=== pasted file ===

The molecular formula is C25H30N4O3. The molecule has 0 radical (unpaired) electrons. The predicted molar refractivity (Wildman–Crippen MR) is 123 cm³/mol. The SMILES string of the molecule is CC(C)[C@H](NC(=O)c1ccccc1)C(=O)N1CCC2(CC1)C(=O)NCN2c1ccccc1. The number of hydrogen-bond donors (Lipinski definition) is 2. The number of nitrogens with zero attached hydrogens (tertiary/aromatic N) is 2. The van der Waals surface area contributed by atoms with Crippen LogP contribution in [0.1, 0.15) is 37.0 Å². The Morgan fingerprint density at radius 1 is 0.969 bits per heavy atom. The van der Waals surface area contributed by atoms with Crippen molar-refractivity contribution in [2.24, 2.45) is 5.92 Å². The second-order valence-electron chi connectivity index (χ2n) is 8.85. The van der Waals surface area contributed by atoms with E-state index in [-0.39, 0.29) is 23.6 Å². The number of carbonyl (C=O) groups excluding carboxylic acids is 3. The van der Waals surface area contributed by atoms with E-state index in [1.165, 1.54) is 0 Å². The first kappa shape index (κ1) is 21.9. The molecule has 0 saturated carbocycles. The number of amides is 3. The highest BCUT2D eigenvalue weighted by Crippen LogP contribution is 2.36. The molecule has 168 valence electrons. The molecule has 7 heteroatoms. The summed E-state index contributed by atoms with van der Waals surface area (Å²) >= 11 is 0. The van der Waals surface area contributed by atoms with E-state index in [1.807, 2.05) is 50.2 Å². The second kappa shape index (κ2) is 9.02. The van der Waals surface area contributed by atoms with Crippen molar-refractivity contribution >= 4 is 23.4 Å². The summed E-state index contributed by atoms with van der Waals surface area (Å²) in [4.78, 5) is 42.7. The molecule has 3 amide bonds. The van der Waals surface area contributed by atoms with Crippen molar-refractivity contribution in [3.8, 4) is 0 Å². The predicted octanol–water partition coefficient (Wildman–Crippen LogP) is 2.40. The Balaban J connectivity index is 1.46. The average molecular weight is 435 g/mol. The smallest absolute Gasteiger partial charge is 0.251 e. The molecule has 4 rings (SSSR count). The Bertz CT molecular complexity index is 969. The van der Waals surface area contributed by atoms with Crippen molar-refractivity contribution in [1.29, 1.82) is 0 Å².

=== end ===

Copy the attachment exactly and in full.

The molecular formula is C25H30N4O3. The molecule has 0 radical (unpaired) electrons. The predicted molar refractivity (Wildman–Crippen MR) is 123 cm³/mol. The SMILES string of the molecule is CC(C)[C@H](NC(=O)c1ccccc1)C(=O)N1CCC2(CC1)C(=O)NCN2c1ccccc1. The number of hydrogen-bond donors (Lipinski definition) is 2. The number of nitrogens with zero attached hydrogens (tertiary/aromatic N) is 2. The van der Waals surface area contributed by atoms with Crippen LogP contribution in [0.1, 0.15) is 37.0 Å². The Morgan fingerprint density at radius 1 is 0.969 bits per heavy atom. The van der Waals surface area contributed by atoms with Crippen molar-refractivity contribution in [2.24, 2.45) is 5.92 Å². The second-order valence-electron chi connectivity index (χ2n) is 8.85. The van der Waals surface area contributed by atoms with E-state index in [-0.39, 0.29) is 23.6 Å². The number of carbonyl (C=O) groups excluding carboxylic acids is 3. The van der Waals surface area contributed by atoms with E-state index in [1.165, 1.54) is 0 Å². The first kappa shape index (κ1) is 21.9. The molecule has 0 saturated carbocycles. The number of amides is 3. The highest BCUT2D eigenvalue weighted by Crippen LogP contribution is 2.36. The molecule has 168 valence electrons. The molecule has 7 heteroatoms. The summed E-state index contributed by atoms with van der Waals surface area (Å²) >= 11 is 0. The van der Waals surface area contributed by atoms with E-state index in [1.807, 2.05) is 50.2 Å². The second kappa shape index (κ2) is 9.02. The van der Waals surface area contributed by atoms with Crippen molar-refractivity contribution >= 4 is 23.4 Å². The summed E-state index contributed by atoms with van der Waals surface area (Å²) in [4.78, 5) is 42.7. The molecule has 3 amide bonds. The van der Waals surface area contributed by atoms with Crippen molar-refractivity contribution in [3.8, 4) is 0 Å². The predicted octanol–water partition coefficient (Wildman–Crippen LogP) is 2.40. The Balaban J connectivity index is 1.46. The average molecular weight is 435 g/mol. The smallest absolute Gasteiger partial charge is 0.251 e. The molecule has 4 rings (SSSR count). The Bertz CT molecular complexity index is 969. The van der Waals surface area contributed by atoms with Crippen molar-refractivity contribution in [1.29, 1.82) is 0 Å².